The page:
Evidence of coupled carbon and iron cycling at a hydrocarbon-contaminated site from time lapse magnetic susceptibility
Conventional characterization and monitoring of hydrocarbon (HC) pollution is often expensive and time-consuming. Magnetic susceptibility (MS) has been proposed as an inexpensive, long-term monitoring proxy of the degradation of HC. We acquired repeated down hole MS logging data in boreholes at a HC-contaminated field research site in Bemidji, MN, USA. The MS data were analyzed in conjunction with redox conditions and iron availability within the source zone to better assess whether MS can serve as a proxy for monitoring HC contamination in unconsolidated sediments. The MS response at the site diminished during the sampling period, which was found to coincide with depletion of solid phase iron in the source zone. Previous geochemical observations and modeling at the site suggest that the most likely cause of the decrease in MS is the transformation of magnetite to siderite, coupled with the exhaustion of ferrihydrite. Although the temporal MS response at this site gives valuable field-scale evidence for changing conditions of iron cycling and stability of iron minerals it does not provide a simple proxy for long-term monitoring of biodegradation of hydrocarbons in the smear zone.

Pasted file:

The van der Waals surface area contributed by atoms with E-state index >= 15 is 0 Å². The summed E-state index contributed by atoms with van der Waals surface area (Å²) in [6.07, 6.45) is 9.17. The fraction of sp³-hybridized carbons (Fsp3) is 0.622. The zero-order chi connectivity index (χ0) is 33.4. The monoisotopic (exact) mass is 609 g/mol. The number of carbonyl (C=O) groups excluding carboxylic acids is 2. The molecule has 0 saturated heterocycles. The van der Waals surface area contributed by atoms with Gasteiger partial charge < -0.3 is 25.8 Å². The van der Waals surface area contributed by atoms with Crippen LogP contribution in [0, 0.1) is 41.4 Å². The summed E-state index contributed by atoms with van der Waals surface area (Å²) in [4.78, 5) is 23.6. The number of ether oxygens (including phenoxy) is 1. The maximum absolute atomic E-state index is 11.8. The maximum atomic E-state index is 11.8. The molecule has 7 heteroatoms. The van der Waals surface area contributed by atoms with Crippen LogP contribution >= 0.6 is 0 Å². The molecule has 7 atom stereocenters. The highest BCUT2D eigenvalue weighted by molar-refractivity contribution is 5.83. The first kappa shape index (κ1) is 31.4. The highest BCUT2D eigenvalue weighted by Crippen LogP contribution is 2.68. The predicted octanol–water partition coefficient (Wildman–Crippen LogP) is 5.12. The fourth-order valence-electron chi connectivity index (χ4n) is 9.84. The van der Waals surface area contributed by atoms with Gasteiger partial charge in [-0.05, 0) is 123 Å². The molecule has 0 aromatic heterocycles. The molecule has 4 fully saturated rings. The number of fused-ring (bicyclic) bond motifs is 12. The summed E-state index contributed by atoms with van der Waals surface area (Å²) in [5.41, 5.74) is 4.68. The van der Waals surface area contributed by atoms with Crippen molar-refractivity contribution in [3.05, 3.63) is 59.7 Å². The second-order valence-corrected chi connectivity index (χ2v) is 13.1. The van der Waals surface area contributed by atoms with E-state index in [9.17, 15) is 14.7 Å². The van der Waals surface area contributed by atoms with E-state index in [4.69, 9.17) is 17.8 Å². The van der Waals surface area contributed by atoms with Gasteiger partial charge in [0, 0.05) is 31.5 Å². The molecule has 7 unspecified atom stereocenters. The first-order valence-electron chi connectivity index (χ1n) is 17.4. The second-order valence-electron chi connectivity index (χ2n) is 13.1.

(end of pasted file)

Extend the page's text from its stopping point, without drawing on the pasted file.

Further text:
Additional publication details
|Publication Subtype||Journal Article|
|Title||Evidence of coupled carbon and iron cycling at a hydrocarbon-contaminated site from time lapse magnetic susceptibility|
|Series title||Environmental Science & Technology|
|Contributing office(s)||National Research Program - Western Branch|